Hey all! This is my first post, and I’d love to introduce myself. I’m a 25 year old Electrical Engineer from Canada. For once, youtube recommendations paid off and I clicked on a random “Dominic O’Brien” lecture where he told a story about memorizing PI’s 10 digits (1415926535, the story is still in my head lol). I was completely shocked, especially because he wasn’t some sort of Autistic Savant. I always thought memory was something you either had or did not have, and his presentation completely blew that idea out of the water.
Being mostly a programmer, I’m interested in trying to use this technique for quite a different domain. If anyone here is a programmer, I was wondering you guys worked on memorizing stuff like the different overloaded functions, their return values, class signatures and templates, and other things like that. I think you’d sort of map a signature like void find_words(std::vector<std::string>& c, std::string& text); to a certain story where each type links to a object (like void could be an dark hole burning, etc…)? Lemme know if anyone here has used memory techniques in this sort of way! Or, even some good resources on creating my own mapping technique.
Yes. Focus in what you want to memorize. But don’t be stupid to memorize code verbatim, unless of course that’s what you want to do, but even if you want to memorize 1600 lines of a C++ source code, you pretty much would find plenty of shortcuts. For instance when you find namespace::class or something like that, that’s information that you know. If you recognize an snippet of code that you know is an application of a known algorithm, that’s another thing that you don’t need to commit to memory. Syntax, unless you’re literally beginning with the language then, you could help yourself making images for the syntax so you learned in a day (variables, functions, classes, namespaces, structs, pointers…). But if you already know these things or you’re miss only few, then shorten, chunk your target data to the absolute not knowns. Only commit to memory what’s to be learned.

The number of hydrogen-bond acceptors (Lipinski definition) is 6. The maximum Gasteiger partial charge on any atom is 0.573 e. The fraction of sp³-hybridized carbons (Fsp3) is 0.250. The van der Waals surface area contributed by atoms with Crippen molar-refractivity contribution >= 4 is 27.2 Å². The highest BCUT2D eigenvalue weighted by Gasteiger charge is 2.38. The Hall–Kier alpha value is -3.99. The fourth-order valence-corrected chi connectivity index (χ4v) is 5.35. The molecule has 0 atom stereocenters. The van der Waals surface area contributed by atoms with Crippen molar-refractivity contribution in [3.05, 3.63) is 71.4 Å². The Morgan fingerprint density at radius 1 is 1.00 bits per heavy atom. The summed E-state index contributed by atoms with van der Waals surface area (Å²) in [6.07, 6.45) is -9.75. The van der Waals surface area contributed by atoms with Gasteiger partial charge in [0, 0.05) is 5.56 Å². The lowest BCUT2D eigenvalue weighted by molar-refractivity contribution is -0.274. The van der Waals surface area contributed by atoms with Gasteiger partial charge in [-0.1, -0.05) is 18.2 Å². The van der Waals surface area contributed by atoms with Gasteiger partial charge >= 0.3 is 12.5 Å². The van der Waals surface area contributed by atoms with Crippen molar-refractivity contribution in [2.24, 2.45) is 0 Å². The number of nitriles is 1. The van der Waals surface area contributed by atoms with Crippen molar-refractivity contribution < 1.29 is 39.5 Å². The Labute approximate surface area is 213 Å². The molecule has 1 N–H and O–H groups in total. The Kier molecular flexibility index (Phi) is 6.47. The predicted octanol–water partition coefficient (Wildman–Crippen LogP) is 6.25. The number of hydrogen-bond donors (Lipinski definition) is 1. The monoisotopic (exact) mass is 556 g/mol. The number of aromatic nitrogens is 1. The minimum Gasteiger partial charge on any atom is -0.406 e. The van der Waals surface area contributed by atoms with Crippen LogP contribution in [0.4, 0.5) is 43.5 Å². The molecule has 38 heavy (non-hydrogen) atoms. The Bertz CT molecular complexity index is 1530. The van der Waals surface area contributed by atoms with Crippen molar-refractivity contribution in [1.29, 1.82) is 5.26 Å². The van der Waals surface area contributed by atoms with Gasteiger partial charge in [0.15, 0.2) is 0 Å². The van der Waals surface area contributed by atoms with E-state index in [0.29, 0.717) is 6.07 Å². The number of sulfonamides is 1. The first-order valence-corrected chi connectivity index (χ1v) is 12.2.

Some people will say, coding does not need to be memorized. I say, that’s absolute stupidity. Everything that’s committed to memory is memorized, everything that’s recalled, come from already memorized ideas. What’s on your mind has been either made from the memories or acquired from input ways consciously or subconsciously if that makes sense.
Consider coding like dancing or swimming. Instead of standing up and failing to do it 50 times, and grasping it slowly or by luck. You could simply take a good look at each step the person you’re learning from makes, convert into image each step or whatever information that even the teacher does not say but you observe and you think you need to keep in mind to perform the move, then when you’re actually going to try the dance, you will do it from your memory.
Now, as you maybe interested in knowledge or skill acquisition or even if you want to compete, I’d like you to be sure you know and master these, that I consider to be the only mnemonic as “techniques” that exist: method of loci, link system (the story method, what you mentioned) and memory pegs. Also understand the relationship between the principles: location, image and association. These are essential.
The method of loci have three variations: the roman room, the journey method, and the every object method (this name I invented just now). Roman Room method: a place real or imaginary that you have memorized in your mind. Journey method, could be a place or anything else, however the positions are ordered so you follow a path. Every Object method: like your body (Body Method), a piece of soap, a Barret M89 Cal. 50, a literal book, a fox, anything really… you’d use it as a place in the Roman Room or the Journey method. The method of loci is the central technique of the art of memory. From the ancients: greeks, indians, romans… and many polymaths who advocate to have used it.
The link system, that you apparently know already, it’s super strong and many times is dismissed because you need to memory information one by one in order. But if you master the principles of memory, you’d understand how combining this method with the others, you can memorize virtually anything however difficult.
Memory pegs lists, is what’s make must of us do the impossible feats of memorizing thousands of digits, words, names…
Now, final non asked advice that I’ll give anyways: memorize and avoid procrastination. Once you know you can, it could be tempting to say: later.
LOL very true about procrastination. And yeah, the primarily focus of coding is more algorithm design, however, there’s benefits in having a good memory (sadly, auto complete popups that give us the method/member function signature and every overloaded signature have made us rely on documentation too much lol).